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How to Think About Changes in Higher Education Affordability

Author

Listed:
  • Robert B. Archibald

    () (Department of Economics, College of William and Mary)

  • David H. Feldman

    () (Department of Economics, College of William and Mary)

Abstract

Many have argued that because the cost of attending college has increased more rapidly than family income, college has become less affordable. In this paper, we argue that this is not the correct way to think about affordability. Goods and services are more or less affordable if the consumer can or cannot afford to purchase the market basket of goods and services in the second time period he or she could afford in the first period. The measure of whether an increase in tuition and fees has increased or decreased affordability should focus on a comparison of the amount of goods and services families have left over after they have paid tuition and fees before and after the tuition increase. This paper explains why this type of measure should be preferred and investigates the recent history of affordability using this measure.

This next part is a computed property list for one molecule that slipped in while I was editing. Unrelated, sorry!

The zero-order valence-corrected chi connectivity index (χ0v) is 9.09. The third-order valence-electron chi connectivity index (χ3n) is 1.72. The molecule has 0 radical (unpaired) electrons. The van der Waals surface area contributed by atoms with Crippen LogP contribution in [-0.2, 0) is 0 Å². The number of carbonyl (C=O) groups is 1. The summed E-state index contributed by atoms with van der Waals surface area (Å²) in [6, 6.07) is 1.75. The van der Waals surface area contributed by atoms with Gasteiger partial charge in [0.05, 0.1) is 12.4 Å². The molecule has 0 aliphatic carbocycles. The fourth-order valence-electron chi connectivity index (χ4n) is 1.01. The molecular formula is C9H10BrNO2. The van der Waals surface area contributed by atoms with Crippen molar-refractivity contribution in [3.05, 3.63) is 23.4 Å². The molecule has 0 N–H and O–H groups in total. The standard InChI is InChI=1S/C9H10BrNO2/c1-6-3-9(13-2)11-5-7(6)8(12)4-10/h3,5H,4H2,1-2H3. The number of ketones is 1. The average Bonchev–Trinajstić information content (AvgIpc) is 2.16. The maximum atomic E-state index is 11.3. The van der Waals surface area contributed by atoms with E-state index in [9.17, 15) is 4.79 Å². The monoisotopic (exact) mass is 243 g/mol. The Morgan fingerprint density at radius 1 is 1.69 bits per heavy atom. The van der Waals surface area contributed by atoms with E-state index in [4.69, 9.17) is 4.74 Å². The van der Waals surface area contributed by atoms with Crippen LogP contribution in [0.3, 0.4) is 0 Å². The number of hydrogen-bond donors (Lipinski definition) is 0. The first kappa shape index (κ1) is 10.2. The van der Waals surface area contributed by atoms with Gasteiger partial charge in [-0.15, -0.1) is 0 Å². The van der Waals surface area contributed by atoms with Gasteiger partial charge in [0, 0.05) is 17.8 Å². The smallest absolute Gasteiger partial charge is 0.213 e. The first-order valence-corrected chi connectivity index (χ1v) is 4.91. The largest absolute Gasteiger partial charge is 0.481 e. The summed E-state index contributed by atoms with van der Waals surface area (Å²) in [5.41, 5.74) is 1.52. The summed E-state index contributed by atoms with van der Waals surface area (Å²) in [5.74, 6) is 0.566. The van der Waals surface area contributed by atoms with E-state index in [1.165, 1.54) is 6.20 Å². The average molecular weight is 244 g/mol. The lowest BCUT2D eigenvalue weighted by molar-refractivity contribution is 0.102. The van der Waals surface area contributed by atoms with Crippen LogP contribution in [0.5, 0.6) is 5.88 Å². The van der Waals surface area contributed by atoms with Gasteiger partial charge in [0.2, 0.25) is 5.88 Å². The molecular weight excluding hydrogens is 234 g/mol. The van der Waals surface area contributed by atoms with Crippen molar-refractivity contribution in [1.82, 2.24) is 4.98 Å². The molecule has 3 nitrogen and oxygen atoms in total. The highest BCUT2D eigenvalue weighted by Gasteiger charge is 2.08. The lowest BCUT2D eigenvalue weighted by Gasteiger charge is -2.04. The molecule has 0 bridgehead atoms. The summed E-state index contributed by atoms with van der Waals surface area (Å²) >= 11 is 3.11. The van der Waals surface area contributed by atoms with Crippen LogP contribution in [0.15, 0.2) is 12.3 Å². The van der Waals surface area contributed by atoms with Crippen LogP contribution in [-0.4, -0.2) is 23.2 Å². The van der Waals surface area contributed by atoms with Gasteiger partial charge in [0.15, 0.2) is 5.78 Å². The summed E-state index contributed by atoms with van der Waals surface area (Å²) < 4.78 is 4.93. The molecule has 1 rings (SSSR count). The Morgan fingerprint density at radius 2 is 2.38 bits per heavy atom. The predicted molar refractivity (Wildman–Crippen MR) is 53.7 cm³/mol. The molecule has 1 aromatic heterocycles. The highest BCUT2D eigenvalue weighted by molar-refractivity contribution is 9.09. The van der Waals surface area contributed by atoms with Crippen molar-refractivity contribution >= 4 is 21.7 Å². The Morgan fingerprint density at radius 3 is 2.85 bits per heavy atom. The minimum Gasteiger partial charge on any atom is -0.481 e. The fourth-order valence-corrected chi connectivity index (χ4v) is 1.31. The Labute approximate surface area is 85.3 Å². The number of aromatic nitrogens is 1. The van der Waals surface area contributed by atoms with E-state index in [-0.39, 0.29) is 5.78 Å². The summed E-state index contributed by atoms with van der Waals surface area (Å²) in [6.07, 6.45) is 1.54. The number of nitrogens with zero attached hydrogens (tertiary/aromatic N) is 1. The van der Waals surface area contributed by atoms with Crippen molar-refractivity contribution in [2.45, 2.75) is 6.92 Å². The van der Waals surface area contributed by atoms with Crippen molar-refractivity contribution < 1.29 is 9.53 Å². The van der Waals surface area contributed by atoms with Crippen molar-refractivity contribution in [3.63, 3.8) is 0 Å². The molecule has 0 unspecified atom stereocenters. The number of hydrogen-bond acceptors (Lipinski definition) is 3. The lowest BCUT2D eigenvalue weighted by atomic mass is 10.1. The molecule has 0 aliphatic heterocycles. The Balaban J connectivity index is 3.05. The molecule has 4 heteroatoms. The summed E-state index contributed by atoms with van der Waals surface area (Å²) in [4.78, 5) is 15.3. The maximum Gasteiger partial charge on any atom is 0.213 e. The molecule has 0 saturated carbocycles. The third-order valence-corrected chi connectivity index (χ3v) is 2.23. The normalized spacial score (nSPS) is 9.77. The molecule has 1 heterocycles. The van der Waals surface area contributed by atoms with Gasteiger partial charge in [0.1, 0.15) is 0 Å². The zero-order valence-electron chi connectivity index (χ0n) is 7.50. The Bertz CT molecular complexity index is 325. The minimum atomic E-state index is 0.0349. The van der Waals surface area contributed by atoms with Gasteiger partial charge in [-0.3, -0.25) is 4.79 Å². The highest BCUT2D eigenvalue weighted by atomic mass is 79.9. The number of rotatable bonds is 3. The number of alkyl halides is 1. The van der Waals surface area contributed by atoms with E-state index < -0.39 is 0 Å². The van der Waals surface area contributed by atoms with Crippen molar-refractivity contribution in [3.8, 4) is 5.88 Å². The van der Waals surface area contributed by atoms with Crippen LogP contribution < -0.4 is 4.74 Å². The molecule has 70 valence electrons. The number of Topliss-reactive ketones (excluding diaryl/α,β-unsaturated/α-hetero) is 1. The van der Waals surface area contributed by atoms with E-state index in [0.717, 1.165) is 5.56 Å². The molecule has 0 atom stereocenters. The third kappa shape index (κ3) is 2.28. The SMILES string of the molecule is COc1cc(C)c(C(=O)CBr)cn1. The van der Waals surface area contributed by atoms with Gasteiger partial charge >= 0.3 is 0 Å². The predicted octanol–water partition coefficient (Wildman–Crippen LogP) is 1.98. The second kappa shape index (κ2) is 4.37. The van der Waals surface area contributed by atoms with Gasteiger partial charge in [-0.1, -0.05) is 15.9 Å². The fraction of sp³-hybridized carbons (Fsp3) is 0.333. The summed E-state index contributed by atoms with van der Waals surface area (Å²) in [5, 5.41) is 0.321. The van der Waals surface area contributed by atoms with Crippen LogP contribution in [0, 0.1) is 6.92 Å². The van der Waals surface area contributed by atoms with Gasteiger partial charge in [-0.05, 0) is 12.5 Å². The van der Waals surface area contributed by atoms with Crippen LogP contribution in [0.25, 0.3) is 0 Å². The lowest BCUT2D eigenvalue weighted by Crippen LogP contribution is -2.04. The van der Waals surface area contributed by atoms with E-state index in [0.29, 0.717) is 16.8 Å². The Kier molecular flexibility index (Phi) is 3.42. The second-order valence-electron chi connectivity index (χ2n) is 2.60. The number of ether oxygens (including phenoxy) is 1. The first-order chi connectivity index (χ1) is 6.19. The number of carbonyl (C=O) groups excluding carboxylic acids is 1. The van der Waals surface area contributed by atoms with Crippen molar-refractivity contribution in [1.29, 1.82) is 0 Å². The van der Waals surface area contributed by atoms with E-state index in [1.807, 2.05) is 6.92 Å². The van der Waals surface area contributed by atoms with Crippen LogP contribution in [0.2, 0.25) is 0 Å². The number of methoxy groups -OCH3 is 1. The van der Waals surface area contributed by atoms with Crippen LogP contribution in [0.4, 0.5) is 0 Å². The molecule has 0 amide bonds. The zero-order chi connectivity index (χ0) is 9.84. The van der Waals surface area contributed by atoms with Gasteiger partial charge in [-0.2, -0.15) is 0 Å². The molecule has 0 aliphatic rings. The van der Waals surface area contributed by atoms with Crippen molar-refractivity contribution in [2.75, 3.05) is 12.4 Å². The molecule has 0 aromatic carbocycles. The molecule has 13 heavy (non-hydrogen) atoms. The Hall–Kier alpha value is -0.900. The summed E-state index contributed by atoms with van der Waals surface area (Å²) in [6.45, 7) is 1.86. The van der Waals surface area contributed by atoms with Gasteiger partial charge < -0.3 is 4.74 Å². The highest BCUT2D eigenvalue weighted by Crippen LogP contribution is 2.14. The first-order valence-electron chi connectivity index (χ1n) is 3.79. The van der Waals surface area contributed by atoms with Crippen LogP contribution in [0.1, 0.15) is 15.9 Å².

Suggested Citation

  • Robert B. Archibald & David H. Feldman, 2008. "How to Think About Changes in Higher Education Affordability," Working Papers 76, Department of Economics, College of William and Mary.
  • Handle: RePEc:cwm:wpaper:76
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    File URL: http://economics.wm.edu/wp/cwm_wp76.pdf
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    References listed on IDEAS

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    Cited by:

    1. Kokkelenberg, Edward C. & Sinha, Esha, 2010. "Who succeeds in STEM studies? An analysis of Binghamton University undergraduate students," Economics of Education Review, Elsevier, vol. 29(6), pages 935-946, December.

    More about this item

    Keywords

    Affordability; Higher Education Cost; Cost Disease;

    JEL classification:

    • I22 - Health, Education, and Welfare - - Education - - - Educational Finance; Financial Aid
    • I23 - Health, Education, and Welfare - - Education - - - Higher Education; Research Institutions
    • I28 - Health, Education, and Welfare - - Education - - - Government Policy

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